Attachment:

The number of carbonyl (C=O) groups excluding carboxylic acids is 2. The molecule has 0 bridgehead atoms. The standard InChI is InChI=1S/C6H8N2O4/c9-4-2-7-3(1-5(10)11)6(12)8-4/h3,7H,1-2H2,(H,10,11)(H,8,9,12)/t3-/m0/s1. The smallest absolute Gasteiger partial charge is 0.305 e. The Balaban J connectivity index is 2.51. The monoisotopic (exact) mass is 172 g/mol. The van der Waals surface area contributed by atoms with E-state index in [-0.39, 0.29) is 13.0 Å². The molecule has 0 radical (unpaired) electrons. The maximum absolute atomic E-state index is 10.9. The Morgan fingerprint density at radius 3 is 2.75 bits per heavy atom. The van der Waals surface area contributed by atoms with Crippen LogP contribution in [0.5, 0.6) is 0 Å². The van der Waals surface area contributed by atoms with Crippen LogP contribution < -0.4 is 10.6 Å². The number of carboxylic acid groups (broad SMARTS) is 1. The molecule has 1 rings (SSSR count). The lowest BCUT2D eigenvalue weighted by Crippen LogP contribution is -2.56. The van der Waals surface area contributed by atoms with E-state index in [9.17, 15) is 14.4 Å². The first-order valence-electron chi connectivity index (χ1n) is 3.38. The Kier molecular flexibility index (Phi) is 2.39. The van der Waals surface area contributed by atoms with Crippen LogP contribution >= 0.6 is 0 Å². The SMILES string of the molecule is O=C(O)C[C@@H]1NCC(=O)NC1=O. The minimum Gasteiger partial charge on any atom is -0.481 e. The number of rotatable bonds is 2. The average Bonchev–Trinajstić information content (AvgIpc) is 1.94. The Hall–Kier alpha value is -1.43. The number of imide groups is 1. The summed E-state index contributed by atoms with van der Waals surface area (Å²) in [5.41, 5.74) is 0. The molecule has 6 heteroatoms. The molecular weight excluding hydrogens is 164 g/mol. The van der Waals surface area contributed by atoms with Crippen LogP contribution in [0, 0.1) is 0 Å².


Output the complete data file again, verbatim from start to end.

The number of carbonyl (C=O) groups excluding carboxylic acids is 2. The molecule has 0 bridgehead atoms. The standard InChI is InChI=1S/C6H8N2O4/c9-4-2-7-3(1-5(10)11)6(12)8-4/h3,7H,1-2H2,(H,10,11)(H,8,9,12)/t3-/m0/s1. The smallest absolute Gasteiger partial charge is 0.305 e. The Balaban J connectivity index is 2.51. The monoisotopic (exact) mass is 172 g/mol. The van der Waals surface area contributed by atoms with E-state index in [-0.39, 0.29) is 13.0 Å². The molecule has 0 radical (unpaired) electrons. The maximum absolute atomic E-state index is 10.9. The Morgan fingerprint density at radius 3 is 2.75 bits per heavy atom. The van der Waals surface area contributed by atoms with Crippen LogP contribution in [0.5, 0.6) is 0 Å². The van der Waals surface area contributed by atoms with Crippen LogP contribution < -0.4 is 10.6 Å². The number of carboxylic acid groups (broad SMARTS) is 1. The molecule has 1 rings (SSSR count). The lowest BCUT2D eigenvalue weighted by Crippen LogP contribution is -2.56. The van der Waals surface area contributed by atoms with E-state index in [9.17, 15) is 14.4 Å². The first-order valence-electron chi connectivity index (χ1n) is 3.38. The Kier molecular flexibility index (Phi) is 2.39. The van der Waals surface area contributed by atoms with Crippen LogP contribution >= 0.6 is 0 Å². The SMILES string of the molecule is O=C(O)C[C@@H]1NCC(=O)NC1=O. The minimum Gasteiger partial charge on any atom is -0.481 e. The number of rotatable bonds is 2. The average Bonchev–Trinajstić information content (AvgIpc) is 1.94. The Hall–Kier alpha value is -1.43. The number of imide groups is 1. The summed E-state index contributed by atoms with van der Waals surface area (Å²) in [5.41, 5.74) is 0. The molecule has 6 heteroatoms. The molecular weight excluding hydrogens is 164 g/mol. The van der Waals surface area contributed by atoms with Crippen LogP contribution in [0, 0.1) is 0 Å².